JAPANESE FIRMS REWRITE RULES OF UNEMPLOYMENT
From Robert Whymant in Tokyo
When Toshiyuki Sakai was assigned to a desk in a windowless room at head office, with no outside telephone line and no work to do, he knew that his days with Sega Enterprises, the video-game maker, were numbered.
Workers were sent to this room - officially called the "persona room" but known to employees as the "company jail" - when Sega had no further need for them and wanted them to quit, according to Mr Sakai, a 35-year-old quality controller. A week or two idling in the room was enough to persuade most people to accept "voluntary" retirement.
However, Mr Sakai endured three months of "solitary" as he calls it, until Sega finally fired him in March for "insufficient work ability". He is suing the company for unfair dismissal.
Though news reports of these tactics surprised many Japanese, Mr Sakai's experience was hardly unique. Until a few years ago, most big Japanese companies shied away from making employees redundant. The so-called "jobs-for-life" system, rewarding loyalty with security, was sacrosanct. But the world's second largest economy is undergoing a quiet and painful social transformation. Recession, falling profits and the struggle to remain globally competitive are forcing corporate Japan to rethink the tradition of employment for life. More and more big companies are biting the bullet, "restructuring" and cutting payrolls, making Western investors happy but driving up unemployment. The latest unemployment figure of 4.9 per cent is a post-war record.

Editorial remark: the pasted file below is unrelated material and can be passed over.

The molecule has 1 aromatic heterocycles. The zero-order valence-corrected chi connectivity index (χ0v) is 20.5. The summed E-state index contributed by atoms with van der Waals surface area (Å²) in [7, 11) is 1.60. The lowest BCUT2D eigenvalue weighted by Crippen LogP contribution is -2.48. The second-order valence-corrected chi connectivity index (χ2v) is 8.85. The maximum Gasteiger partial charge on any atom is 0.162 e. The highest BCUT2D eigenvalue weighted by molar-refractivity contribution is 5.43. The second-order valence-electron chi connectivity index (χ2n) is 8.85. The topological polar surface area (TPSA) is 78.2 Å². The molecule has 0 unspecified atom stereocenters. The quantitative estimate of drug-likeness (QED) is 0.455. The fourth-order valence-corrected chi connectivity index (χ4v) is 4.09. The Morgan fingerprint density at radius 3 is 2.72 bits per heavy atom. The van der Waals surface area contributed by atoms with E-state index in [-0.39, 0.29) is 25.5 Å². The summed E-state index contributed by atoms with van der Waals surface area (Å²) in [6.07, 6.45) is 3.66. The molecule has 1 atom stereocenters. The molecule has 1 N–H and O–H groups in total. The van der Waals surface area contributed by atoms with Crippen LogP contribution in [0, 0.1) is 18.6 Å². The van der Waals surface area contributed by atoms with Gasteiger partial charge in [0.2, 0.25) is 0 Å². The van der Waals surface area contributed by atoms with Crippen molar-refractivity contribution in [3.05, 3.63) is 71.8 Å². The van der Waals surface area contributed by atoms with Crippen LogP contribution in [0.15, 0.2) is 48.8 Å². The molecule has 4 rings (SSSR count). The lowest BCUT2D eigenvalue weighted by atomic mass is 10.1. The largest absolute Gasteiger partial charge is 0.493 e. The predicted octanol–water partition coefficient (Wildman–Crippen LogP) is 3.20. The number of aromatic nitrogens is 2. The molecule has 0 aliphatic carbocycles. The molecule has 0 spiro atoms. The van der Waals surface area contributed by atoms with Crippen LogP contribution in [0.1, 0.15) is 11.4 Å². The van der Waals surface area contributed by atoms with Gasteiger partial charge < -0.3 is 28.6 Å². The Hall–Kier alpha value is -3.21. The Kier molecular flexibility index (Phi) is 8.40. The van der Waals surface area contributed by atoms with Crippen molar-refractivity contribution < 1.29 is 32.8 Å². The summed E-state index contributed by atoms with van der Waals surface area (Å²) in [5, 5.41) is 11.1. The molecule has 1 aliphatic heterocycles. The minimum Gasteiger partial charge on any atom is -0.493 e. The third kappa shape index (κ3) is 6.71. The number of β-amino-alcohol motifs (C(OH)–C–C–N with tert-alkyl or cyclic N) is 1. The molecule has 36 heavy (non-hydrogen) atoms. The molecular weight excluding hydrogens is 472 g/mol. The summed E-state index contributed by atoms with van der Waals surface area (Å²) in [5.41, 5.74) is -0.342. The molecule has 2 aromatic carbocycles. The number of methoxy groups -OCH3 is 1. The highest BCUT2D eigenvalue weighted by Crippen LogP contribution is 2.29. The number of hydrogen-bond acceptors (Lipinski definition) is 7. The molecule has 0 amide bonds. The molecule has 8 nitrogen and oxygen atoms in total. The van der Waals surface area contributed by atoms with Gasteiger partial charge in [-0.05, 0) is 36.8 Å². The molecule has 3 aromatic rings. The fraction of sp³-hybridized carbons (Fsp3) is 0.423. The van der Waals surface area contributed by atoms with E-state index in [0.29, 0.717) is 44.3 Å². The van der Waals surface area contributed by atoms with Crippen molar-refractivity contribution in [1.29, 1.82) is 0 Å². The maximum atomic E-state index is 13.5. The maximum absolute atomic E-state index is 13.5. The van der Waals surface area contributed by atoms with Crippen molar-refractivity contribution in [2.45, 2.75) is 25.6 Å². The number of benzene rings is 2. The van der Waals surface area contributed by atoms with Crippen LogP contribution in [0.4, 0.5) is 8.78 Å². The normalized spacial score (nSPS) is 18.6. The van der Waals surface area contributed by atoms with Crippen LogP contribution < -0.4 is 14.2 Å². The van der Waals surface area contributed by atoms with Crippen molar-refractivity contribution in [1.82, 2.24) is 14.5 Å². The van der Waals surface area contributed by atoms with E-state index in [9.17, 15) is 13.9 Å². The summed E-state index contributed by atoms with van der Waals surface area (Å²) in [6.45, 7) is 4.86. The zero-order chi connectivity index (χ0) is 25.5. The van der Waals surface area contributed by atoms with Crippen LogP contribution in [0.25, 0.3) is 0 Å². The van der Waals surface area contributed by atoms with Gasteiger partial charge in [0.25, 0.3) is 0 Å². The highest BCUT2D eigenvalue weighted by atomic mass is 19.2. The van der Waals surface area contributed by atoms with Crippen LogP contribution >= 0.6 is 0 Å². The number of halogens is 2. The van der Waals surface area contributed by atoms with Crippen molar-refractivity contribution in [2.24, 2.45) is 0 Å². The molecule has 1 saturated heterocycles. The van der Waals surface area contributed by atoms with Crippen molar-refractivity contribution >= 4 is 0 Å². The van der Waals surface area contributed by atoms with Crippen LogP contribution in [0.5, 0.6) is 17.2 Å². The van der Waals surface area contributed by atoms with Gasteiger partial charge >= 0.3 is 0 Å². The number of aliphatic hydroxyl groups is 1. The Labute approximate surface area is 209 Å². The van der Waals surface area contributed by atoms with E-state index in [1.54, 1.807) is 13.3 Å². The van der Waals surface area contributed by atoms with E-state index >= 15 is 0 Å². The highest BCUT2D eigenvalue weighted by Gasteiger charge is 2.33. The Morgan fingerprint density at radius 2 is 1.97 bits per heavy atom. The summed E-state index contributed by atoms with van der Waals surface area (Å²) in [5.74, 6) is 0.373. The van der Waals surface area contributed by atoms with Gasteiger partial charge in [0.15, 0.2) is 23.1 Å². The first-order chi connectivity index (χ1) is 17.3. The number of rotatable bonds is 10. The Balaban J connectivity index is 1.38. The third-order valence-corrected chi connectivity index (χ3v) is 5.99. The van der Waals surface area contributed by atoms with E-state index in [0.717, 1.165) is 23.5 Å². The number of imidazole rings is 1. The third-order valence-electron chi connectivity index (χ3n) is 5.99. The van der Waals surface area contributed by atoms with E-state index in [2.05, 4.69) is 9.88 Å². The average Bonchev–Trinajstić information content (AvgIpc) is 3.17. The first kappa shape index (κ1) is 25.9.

For the Japanese worker, being cast out of the company womb is traumatic, all the more so as there is little scope for changing jobs in mid-career and no provision for the long-term unemployed. The methods used to get workers to leave the company of their own accord often border on harassment. Typically, unwanted employees are deprived of job title, desk and dignity - and Japan's docile "house unions" accept such abuses.
Munehiro Umemura, a Sega spokesman, acknowledged that seven employees sent to the "persona rooms" - there are three in all - had quit, adding: "But most of them had already decided to leave anyway… The media has reported the rooms as if they were company jails. Sega has never done anything to drive those in the rooms to leave the company".
While others are hunting for a new job, Mr Sakai has taken Sega to court, bitter at the way he was treated by a company to which he devoted nine years of his life. "It was really like an isolation ward", he said. "When the personnel department ordered me to spend the whole day there, I was close to tears, thinking of all I'd done for the company."
The Times, Monday August 2, 1999
to shy away from = to avoid
to bite the bullet = serrer les dents
BTS Assistant de Gestion / Session 2000
Durée 2h00 - Coefficient 1,5
Compréhension du texte (13 points)
Traduction en français (7 points)
Le dictionnaire bilingue est autorisé (à l'exclusion de tout dictionnaire électronique)